Graham Hancock accused donor organisations, particularly those linked to official aid, and their beneficiaries, of scavenging on the plight of the poor in his book the Lords of Poverty (1989).
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Within a context of large sums of donor money that have continued to grow since he published his book, the media, experts, consultants and free loaders of one kind or the other are said to have bought into fads around “new techniques”, “new directions” and “policy rethinks” that have done little to assuage the plight of the needy.
This has obviously been detrimental to the motivated and erstwhile efforts of many within various levels of action in attaining development.
Nonetheless private sector, particularly in Kenya, can be indicted for joining the bandwagon with its own special touch.
As the Sustainable Development Goals (SDGs) have emerged, the private sector has risen to be the novel new element in the ability to tackle the greatest development challenges of our time.
Private sector has therefore been primarily encouraged, across the globe, to seek a greater role in development beyond financing and investment. This is captured in three pillars of inclusiveness, sustainability and partnerships.
Essentially these three points mean that first, business should seek to directly benefit poor and vulnerable communities, by considering them and the challenges they face in various contexts.
Secondly, companies have to increasingly place responsible practices at the centre of their activities and, lastly, cooperation has to be sought with other entities pursuing similar efforts for better alignment efforts in achieving the broader global agenda.
Yet it seems Kenya’s private sector has taken this opportunity as an occasion to privilege the status quo with little regard for the much-needed disruptive innovation that shakes up things and spreads prospects towards small business.
Industrialisation policy is privileged over innovation policy instead of making them work in tandem. The Information Technology and Innovation Foundation (ITIF) flags how Kenyan domestic policies are hindering the country’s contribution to global innovation.
The Private Sector Development (PSD) mantra still seems stuck in improving conditions of present business rather than developing situations in which new and different forms of commerce will thrive.
Essentially most focus is towards business environment reforms, business development services, and value chain development.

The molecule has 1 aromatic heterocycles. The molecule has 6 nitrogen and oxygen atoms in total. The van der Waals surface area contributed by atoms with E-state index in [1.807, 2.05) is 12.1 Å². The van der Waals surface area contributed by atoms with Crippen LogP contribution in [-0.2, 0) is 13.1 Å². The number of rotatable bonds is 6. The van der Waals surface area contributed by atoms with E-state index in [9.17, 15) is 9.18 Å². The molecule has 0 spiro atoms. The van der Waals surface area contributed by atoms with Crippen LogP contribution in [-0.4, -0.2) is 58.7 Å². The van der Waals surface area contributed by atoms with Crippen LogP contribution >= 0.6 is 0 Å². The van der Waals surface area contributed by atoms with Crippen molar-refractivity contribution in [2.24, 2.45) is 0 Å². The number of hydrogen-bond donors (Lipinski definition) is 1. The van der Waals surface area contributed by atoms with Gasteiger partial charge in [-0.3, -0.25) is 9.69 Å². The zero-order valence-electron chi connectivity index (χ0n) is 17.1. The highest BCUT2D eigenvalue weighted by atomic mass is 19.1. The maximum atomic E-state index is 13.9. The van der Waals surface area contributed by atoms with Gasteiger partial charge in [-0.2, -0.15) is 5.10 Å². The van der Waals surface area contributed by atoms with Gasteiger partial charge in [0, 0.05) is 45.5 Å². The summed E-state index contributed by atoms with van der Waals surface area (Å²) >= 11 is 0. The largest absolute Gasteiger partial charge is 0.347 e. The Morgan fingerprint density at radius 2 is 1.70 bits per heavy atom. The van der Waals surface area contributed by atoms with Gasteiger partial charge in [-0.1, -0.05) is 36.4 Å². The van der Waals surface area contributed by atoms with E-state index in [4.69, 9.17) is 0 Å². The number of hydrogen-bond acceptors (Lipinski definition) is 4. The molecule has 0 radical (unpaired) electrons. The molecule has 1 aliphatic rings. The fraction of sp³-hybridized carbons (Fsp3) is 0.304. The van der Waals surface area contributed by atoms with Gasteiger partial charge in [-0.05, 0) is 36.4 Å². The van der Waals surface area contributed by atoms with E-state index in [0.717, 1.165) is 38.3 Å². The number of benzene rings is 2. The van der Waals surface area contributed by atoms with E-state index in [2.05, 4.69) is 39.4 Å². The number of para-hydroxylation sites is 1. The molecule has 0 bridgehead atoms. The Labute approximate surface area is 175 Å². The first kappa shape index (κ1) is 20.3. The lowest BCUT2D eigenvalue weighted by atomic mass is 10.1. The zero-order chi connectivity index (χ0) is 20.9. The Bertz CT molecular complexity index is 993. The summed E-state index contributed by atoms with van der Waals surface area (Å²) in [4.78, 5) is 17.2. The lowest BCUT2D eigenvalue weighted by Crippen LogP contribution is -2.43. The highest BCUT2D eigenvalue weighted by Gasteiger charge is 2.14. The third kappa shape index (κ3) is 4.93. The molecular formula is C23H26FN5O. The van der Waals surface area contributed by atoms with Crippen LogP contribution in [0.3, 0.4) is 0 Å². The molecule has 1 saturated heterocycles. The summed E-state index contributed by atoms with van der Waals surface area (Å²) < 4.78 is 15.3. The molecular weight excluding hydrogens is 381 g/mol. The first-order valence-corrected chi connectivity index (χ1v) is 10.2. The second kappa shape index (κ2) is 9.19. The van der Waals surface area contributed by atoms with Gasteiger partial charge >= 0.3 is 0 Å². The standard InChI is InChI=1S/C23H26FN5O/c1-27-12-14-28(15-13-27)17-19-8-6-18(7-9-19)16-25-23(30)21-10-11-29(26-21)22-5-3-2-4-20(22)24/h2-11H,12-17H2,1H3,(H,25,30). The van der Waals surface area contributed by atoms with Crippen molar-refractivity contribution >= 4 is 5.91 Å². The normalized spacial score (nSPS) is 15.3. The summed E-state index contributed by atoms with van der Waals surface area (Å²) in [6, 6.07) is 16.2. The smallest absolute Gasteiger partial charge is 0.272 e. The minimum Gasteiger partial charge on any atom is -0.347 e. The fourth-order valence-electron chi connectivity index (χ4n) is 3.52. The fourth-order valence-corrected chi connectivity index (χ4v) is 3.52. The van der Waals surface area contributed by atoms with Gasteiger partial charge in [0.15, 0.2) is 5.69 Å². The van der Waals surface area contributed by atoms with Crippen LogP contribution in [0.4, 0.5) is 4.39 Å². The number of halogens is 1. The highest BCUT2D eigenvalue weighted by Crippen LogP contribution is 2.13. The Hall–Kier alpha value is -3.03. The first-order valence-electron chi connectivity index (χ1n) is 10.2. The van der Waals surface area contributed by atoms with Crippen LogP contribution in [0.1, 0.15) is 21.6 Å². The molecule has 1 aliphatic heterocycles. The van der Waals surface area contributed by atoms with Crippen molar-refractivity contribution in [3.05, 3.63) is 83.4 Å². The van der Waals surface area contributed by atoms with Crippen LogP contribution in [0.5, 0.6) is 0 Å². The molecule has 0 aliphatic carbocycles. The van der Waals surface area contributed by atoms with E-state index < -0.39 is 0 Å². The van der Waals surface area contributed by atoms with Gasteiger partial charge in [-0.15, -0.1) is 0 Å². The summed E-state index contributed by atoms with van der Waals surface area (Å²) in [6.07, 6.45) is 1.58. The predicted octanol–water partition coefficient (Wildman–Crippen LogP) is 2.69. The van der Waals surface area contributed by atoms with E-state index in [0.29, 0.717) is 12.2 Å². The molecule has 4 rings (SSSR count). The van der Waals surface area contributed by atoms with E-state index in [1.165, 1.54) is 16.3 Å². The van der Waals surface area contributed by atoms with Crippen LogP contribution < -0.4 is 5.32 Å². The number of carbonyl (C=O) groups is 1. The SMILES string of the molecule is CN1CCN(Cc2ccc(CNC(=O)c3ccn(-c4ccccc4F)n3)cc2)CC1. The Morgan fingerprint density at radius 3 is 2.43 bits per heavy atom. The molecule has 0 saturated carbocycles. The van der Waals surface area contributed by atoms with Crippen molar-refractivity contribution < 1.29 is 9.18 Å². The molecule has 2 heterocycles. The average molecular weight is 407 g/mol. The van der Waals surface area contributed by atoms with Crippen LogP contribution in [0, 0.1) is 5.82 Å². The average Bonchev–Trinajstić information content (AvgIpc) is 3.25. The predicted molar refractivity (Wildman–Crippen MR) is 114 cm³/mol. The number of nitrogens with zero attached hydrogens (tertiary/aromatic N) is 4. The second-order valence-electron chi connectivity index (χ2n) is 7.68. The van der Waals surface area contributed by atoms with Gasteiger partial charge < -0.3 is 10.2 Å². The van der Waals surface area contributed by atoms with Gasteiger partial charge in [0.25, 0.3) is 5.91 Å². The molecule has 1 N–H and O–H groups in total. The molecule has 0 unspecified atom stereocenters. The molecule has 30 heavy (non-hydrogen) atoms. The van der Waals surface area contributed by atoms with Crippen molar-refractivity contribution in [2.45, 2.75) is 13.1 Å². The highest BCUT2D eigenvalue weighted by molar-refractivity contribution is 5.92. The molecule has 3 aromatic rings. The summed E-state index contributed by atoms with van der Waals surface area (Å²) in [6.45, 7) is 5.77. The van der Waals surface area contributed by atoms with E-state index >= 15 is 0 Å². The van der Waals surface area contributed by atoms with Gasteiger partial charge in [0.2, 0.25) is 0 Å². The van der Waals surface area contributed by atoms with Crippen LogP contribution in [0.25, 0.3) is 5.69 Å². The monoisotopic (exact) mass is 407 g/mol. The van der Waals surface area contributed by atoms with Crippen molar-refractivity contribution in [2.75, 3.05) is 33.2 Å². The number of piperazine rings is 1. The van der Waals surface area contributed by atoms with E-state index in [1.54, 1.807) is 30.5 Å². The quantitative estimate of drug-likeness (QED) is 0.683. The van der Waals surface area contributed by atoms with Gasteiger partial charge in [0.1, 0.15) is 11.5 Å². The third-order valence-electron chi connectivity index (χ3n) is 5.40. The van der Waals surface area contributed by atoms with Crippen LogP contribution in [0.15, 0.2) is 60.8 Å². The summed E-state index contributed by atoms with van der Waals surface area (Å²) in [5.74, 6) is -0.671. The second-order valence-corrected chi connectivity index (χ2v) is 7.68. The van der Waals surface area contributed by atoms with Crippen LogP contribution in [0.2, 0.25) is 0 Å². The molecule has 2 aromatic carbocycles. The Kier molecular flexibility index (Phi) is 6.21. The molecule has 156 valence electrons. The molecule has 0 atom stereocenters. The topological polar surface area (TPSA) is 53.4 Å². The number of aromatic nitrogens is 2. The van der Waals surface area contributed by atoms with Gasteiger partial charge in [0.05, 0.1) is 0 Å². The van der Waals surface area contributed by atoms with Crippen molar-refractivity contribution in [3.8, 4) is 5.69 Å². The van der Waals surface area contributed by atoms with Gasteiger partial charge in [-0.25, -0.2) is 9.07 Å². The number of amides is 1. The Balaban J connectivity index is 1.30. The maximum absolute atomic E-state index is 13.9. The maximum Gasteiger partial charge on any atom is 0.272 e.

Largely, this is as a result of policy that still prioritises Foreign Direct Investment (FDI) over local entrepreneurship. It seems there is an elitist bedazzlement that is captured in chasing many unfulfilled promises at the expense of local initiative and industry.
Access to finance is still a troublesome endeavour for any local to attain despite the many enterprise funds available.
The private sector therefore does not come out loudly enough for such issues surrounding the challenges of access to finance as it leaves it to political constituencies like women and youth to make their demands on enterprise funds.
Nonetheless the most disheartening problem is the private sector’s involvement in corruption, professional misconduct and incompetence as witnessed in the challenges faced by companies such as Mumias Sugar, Kenya Airways and Uchumi.
This behaviour has seen them take up roles as shadowy informal actors subverting governance by facilitating a domestic “banditocracy” while being singularly intent on muscling out civil society from what they see as business in development.
Public Private Partnerships (PPPs) and bidding for donor money under the guise of competing to capitalise on the development impact of grant finances made available is what seems to be the main concern of the business sector.
How, then, can such an entity convince the public of its ability to bridge the gap between the rich and poor?
PSD discussions on conflict affected areas say very little in terms of their roles in peace building. Local Economic Development (LED) seems to be rarely engaged in terms of programmes or projects outside conferencing of investment summits that are insistently international.
Dedication to green growth is cosmetic at best while a public discussion on Market Systems Development that makes markets work for the poor is long overdue. Yet these are the things that will bridge the gap between the haves and have not’s.
Environmental issues, health systems, water, hygiene and sanitation, education, stream lining of land markets and governance matters may need a more activist private sector instead of the backroom lobbying it is fond of.
Tackling these issues in the public interest will be a right step in pursuing SDGs. Otherwise if a more proactive and grounded approach to PSD is not taken by the business community, allow me to take this opportunity to introduce Duke Private Sector of Inequality.
Leonard Wanyama works with the Society for International Development and teaches International Relations at the Technical University of Kenya